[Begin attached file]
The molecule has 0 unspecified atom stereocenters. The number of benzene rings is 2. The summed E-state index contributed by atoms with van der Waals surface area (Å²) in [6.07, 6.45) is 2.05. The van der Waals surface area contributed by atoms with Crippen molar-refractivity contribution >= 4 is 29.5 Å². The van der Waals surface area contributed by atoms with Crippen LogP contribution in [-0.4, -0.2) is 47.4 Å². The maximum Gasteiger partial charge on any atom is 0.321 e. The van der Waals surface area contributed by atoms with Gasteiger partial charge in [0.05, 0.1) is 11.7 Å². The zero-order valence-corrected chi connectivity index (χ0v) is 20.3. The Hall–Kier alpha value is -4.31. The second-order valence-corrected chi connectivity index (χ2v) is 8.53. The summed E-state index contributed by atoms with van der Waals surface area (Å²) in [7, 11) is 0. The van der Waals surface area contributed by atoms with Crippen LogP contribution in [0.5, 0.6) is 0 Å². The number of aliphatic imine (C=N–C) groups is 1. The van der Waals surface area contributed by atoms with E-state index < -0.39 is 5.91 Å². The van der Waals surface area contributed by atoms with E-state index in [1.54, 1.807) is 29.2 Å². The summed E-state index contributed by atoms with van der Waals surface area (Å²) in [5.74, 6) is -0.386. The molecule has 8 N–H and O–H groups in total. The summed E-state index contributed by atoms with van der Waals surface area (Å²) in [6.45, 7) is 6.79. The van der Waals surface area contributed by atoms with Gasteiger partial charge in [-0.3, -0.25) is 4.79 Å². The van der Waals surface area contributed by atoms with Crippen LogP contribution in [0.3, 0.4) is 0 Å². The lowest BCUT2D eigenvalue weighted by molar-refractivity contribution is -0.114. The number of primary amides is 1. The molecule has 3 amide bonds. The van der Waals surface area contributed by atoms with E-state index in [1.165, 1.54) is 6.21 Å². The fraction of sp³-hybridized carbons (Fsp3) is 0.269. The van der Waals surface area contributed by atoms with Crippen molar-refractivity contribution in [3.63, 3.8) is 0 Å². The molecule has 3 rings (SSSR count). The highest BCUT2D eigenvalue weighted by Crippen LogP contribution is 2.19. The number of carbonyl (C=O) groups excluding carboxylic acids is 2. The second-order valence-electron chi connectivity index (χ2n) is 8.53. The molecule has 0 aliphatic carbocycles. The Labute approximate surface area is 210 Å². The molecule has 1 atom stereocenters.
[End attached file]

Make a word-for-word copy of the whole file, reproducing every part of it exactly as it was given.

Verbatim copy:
The molecule has 0 unspecified atom stereocenters. The number of benzene rings is 2. The summed E-state index contributed by atoms with van der Waals surface area (Å²) in [6.07, 6.45) is 2.05. The van der Waals surface area contributed by atoms with Crippen molar-refractivity contribution >= 4 is 29.5 Å². The van der Waals surface area contributed by atoms with Crippen LogP contribution in [-0.4, -0.2) is 47.4 Å². The maximum Gasteiger partial charge on any atom is 0.321 e. The van der Waals surface area contributed by atoms with Gasteiger partial charge in [0.05, 0.1) is 11.7 Å². The zero-order valence-corrected chi connectivity index (χ0v) is 20.3. The Hall–Kier alpha value is -4.31. The second-order valence-corrected chi connectivity index (χ2v) is 8.53. The summed E-state index contributed by atoms with van der Waals surface area (Å²) in [7, 11) is 0. The van der Waals surface area contributed by atoms with Crippen LogP contribution in [0.5, 0.6) is 0 Å². The number of aliphatic imine (C=N–C) groups is 1. The van der Waals surface area contributed by atoms with E-state index < -0.39 is 5.91 Å². The van der Waals surface area contributed by atoms with E-state index in [1.54, 1.807) is 29.2 Å². The summed E-state index contributed by atoms with van der Waals surface area (Å²) in [5.74, 6) is -0.386. The molecule has 8 N–H and O–H groups in total. The summed E-state index contributed by atoms with van der Waals surface area (Å²) in [6.45, 7) is 6.79. The van der Waals surface area contributed by atoms with Gasteiger partial charge in [-0.3, -0.25) is 4.79 Å². The van der Waals surface area contributed by atoms with Crippen LogP contribution in [0.3, 0.4) is 0 Å². The lowest BCUT2D eigenvalue weighted by molar-refractivity contribution is -0.114. The number of primary amides is 1. The molecule has 3 amide bonds. The van der Waals surface area contributed by atoms with E-state index in [1.165, 1.54) is 6.21 Å². The fraction of sp³-hybridized carbons (Fsp3) is 0.269. The van der Waals surface area contributed by atoms with Crippen molar-refractivity contribution in [3.63, 3.8) is 0 Å². The molecule has 3 rings (SSSR count). The highest BCUT2D eigenvalue weighted by Crippen LogP contribution is 2.19. The number of carbonyl (C=O) groups excluding carboxylic acids is 2. The second-order valence-electron chi connectivity index (χ2n) is 8.53. The molecule has 0 aliphatic carbocycles. The Labute approximate surface area is 210 Å². The molecule has 1 atom stereocenters.